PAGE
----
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Why abortion is crucial to women's equality

May 11, 2007 | Page 2

THE U.S. Supreme Court came dangerously close to doing away with women's right to choose abortion with its 5-4 vote upholding a federal ban on a late-term abortion procedure incorrectly called "partial-birth" abortion by the right wing.

The procedure--whose medical name is "intact dilation and extraction"--is used rarely, most often in cases where there are severe abnormalities in the fetus or the woman's life or health is in danger.

The federal ban that the court approved makes no exception for the physical or mental health of the woman--something that has been included in restrictions ever since the Supreme Court's Roe v. Wade decision legalizing abortion in 1973.

With the threat of two years in prison and up to $250,000 in fines for doctors who perform the procedure, the ban will likely mean that fewer physicians will take the risk of providing any late-term abortion.

This ban is the latest and most destructive step in the anti-abortionists' strategy of chipping away, one piece at a time, at women's right to choose. Before it came dozens of rules and regulations pushed through in state after state, including mandatory waiting and counseling periods, and parental consent laws.

What all these restrictions and bans have in common is their attempt to tell a woman that the government knows best what she should do with her own body.

A good example of this is a new bill passed in the Florida House of Representatives that would require abortion providers to perform an ultrasound in addition to a 24-hour waiting period before any abortion.

"It suggests that I would be so cavalier in coming to the decision to terminate a pregnancy that I should go back home and think it over, as if I were out shopping, and walked by a clinic and decided to pop in for an abortion," said state Rep. Kelly Skidmore.

The assumption is that the decision to end an unwanted pregnancy is too difficult and important a choice for a woman to make on her own. Each ban on an individual procedure is another stepping stone toward taking away a woman's access to abortion completely--and therefore taking away her right to decide her future.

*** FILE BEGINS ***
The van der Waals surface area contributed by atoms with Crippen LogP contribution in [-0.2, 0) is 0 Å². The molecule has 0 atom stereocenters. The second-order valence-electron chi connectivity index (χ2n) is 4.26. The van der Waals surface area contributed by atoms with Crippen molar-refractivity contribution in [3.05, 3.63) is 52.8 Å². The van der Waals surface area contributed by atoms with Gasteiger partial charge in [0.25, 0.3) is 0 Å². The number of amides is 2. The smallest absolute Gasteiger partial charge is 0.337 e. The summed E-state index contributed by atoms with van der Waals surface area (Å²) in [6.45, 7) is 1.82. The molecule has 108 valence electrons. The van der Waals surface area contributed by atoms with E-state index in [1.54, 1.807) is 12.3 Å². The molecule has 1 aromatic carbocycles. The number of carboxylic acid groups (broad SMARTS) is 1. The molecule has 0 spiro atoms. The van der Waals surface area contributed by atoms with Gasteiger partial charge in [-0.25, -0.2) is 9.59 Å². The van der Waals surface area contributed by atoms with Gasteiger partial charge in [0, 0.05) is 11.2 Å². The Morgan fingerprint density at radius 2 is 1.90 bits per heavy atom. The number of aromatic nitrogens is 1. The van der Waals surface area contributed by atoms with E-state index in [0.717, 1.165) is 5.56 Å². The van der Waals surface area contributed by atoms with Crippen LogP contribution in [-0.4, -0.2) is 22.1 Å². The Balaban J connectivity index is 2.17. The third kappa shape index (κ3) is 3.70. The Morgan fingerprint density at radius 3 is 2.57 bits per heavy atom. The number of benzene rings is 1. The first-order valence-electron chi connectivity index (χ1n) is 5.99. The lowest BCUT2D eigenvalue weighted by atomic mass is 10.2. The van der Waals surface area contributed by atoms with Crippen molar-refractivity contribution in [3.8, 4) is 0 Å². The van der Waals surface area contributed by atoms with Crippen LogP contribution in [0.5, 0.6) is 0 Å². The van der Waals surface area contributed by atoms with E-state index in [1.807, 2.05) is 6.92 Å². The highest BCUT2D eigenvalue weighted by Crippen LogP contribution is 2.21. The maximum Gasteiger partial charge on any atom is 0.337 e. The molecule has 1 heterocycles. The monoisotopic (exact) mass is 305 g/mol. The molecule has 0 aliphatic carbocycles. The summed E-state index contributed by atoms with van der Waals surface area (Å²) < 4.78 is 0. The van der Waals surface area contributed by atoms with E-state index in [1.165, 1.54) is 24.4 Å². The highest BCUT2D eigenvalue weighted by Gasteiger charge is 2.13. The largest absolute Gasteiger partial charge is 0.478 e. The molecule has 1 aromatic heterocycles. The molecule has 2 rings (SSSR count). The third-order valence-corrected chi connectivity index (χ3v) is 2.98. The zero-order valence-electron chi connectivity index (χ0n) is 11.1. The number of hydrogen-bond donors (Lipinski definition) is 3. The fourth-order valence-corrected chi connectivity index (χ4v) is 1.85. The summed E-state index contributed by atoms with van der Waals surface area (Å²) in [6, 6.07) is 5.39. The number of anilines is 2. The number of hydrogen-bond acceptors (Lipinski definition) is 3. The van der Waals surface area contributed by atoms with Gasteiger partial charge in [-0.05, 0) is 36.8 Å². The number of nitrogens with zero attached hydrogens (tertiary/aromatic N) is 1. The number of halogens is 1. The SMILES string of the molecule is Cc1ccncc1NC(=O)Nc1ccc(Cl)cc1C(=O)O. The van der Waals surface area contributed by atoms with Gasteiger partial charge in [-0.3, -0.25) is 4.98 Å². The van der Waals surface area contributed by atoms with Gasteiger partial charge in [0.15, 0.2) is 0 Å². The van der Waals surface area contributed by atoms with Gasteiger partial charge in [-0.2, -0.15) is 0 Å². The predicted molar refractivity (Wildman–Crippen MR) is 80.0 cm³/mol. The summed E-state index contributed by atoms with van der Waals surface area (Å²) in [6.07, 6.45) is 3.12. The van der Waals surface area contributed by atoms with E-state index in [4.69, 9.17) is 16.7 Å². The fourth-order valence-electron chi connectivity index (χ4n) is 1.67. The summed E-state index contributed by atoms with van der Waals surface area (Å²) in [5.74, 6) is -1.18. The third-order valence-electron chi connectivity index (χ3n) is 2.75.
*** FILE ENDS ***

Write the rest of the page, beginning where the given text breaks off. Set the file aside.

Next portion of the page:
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A WOMAN'S right to choose whether to terminate an unwanted pregnancy is central to women's equality. The decision whether to have an abortion should be the woman's, and the woman's alone--not her family's, not her partner's, not the church's and not the government's.

It is a woman's burden alone to carry a fetus to term for nine months, and when a child is born, the responsibility of child-rearing falls disproportionately on the woman in almost every case. Therefore, she alone should have the right to say no.

The Religious Right opponents of abortion say that they care about the "unborn," but when it comes to living, breathing people, they could care less--and this goes double for women. Especially hypocritical is a new tactic of claiming that the experience of abortion psychologically "damages" women. They've invented the term "post-abortion traumatic stress syndrome" for it.

The reality is that women's lives mean little, if anything, to abortion opponents. Access to abortion is a life-and-death issue--around the world today, some 19 million women have "unsafe" abortions each year, with the procedure performed by someone unskilled or in a place with poor medical standards. According to the World Health Organization, some 600,000 women die from complications.

If abortion is illegal, poor women suffer the most--not only because they have the most to lose from having to care for an unplanned child, but because wealthy women have always had access to safe procedures, even when abortion is illegal.

Minority women are especially affected. Because Black and Latina women make up a disproportionate section of poor women in the U.S., they suffer the most from lack of access to abortion. Before abortion became legal in New York City, Black women made up 50 percent of all women killed by illegal abortions.

Today, abortion is legal, but still inaccessible to many poor women. Thirty years ago, the Hyde Amendment--named after now-retired Neanderthal Illinois Rep. Henry Hyde--banned federal funding for abortions. This means that in most cases, poor women who rely on the federal Medicaid program for their health care--nearly four in 10 poor women of reproductive age--can't afford to pay for an abortion.

Yet poor women's need for abortion has only grown. A 2006 study by the Guttmacher Institute found that since 1994, unplanned pregnancy rates among poor women have increased by 29 percent, while rates among higher-income women--who have greater access to contraceptives--have fallen by 20 percent. "Today, a poor woman is four times as likely to experience an unplanned pregnancy as a higher-income woman," the institute said in a press release.

Abortion opponents may not have gotten rid of Roe v. Wade itself, but with every restriction and ban, they get closer to completely shredding a woman's right to choose.

In a sane society that respected women and treated them as equals, abortion would not only be safe and legal--it would be fully funded and unrestricted. In order for women to be truly liberated, the material conditions must exist for women to live free from the burden of forced motherhood. That's why the right to abortion is at the core any serious demand for women's rights.

We have to oppose every attempt to curtail a woman's right to decide her reproductive future, and demand abortion rights for all women--without restriction and without apology.

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